Ochs-Robinson Duo

The Throne
NotTwo MW 918-2

By Ken Waxman

Eschewing all regal trappings this game of throne strips interactive improvisation to its bare bones, demonstrating how expansive a duet between one saxophonist and one drummer can be. ROVA member soprano and tenor saxophonist Larry Ochs doesn’t need other reed backup on these nine tracks, carving out strategies involving sharpened abstraction plus an underlying swing, which at points is surprisingly harmonious. Responsive rather than confrontational, Donald Robinson uses all parts of his kit from cymbals to bass drum to push, promote or punctuate the interface.

While tarter tunes such as “Red Tail” and “Breakout” give Ochs a Sonny Rollins-like showcase to extract all possible tonal consideration from a theme, abandoning it like a dog with a bone, only when maximum improvisational nourishment has been extracted; others lines are more sympathetic. “Push Hands” for instance, one of two memorials to departed musicians, is a study in pinched chromatics. Here Robinson bends his beats with an Africanized lilt, in order to accompany Ochs’ gravelly threnody. “Song 2” is another revelation. What starts off as an essay in modulated reed slides and smears wedded to a rumpled pulse, by its conclusion becomes a vibrant, coherent narrative that assumes song form.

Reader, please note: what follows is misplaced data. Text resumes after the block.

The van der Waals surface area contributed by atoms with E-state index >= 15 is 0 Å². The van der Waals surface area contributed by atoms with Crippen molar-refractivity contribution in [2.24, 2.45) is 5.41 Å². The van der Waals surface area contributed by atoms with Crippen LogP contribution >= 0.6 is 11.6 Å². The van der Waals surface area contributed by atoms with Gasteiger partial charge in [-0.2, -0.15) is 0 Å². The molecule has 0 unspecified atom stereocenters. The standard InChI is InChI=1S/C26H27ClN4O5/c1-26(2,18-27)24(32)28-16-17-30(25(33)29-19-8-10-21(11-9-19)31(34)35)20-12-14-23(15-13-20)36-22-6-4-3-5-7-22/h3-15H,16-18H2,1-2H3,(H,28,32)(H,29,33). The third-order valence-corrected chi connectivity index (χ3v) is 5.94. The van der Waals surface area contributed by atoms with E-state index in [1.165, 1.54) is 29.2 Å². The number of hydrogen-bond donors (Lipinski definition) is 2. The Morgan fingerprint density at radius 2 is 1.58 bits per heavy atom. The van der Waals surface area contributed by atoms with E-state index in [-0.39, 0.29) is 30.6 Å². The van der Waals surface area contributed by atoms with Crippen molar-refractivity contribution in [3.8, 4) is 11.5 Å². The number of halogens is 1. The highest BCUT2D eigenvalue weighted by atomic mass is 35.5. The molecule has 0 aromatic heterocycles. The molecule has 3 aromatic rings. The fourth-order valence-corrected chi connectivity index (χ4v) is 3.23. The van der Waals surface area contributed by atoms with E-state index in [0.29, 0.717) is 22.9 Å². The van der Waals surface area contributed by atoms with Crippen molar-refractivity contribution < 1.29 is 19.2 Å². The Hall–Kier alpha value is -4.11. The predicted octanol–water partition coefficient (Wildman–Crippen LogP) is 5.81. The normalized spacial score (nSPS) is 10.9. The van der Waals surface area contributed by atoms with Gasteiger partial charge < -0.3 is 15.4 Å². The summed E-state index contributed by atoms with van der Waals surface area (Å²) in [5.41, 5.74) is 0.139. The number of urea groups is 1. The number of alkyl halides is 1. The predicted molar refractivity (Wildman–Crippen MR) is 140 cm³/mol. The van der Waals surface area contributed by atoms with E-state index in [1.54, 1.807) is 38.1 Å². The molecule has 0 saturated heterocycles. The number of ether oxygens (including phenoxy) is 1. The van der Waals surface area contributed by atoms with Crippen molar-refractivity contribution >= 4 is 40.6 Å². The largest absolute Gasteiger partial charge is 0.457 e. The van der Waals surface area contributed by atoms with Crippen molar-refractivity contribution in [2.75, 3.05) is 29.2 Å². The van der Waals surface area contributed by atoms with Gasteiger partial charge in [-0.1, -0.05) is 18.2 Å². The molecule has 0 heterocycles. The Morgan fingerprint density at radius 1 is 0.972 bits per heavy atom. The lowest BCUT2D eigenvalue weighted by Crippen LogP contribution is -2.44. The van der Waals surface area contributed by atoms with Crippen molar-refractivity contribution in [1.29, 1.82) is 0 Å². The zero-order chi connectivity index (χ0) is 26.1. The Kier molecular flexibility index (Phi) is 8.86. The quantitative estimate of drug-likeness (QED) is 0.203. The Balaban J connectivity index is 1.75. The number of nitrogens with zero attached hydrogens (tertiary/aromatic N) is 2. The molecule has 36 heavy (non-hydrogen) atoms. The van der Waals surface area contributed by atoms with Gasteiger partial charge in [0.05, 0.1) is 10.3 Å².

Near-human vocalized cries which Ochs pulls from both his horns throughout are refined from stacks of timbral smears to a growly renal-like exposition that defines the concluding title track. At the same time Ochs’ thematic exposition relates back to Open to the Light, the first track, memorializing another musician. Ultimately Robinson’s emphasized ruff marks a distinct ending both to the final piece and this well-balanced program.

—For The Whole Note May 2015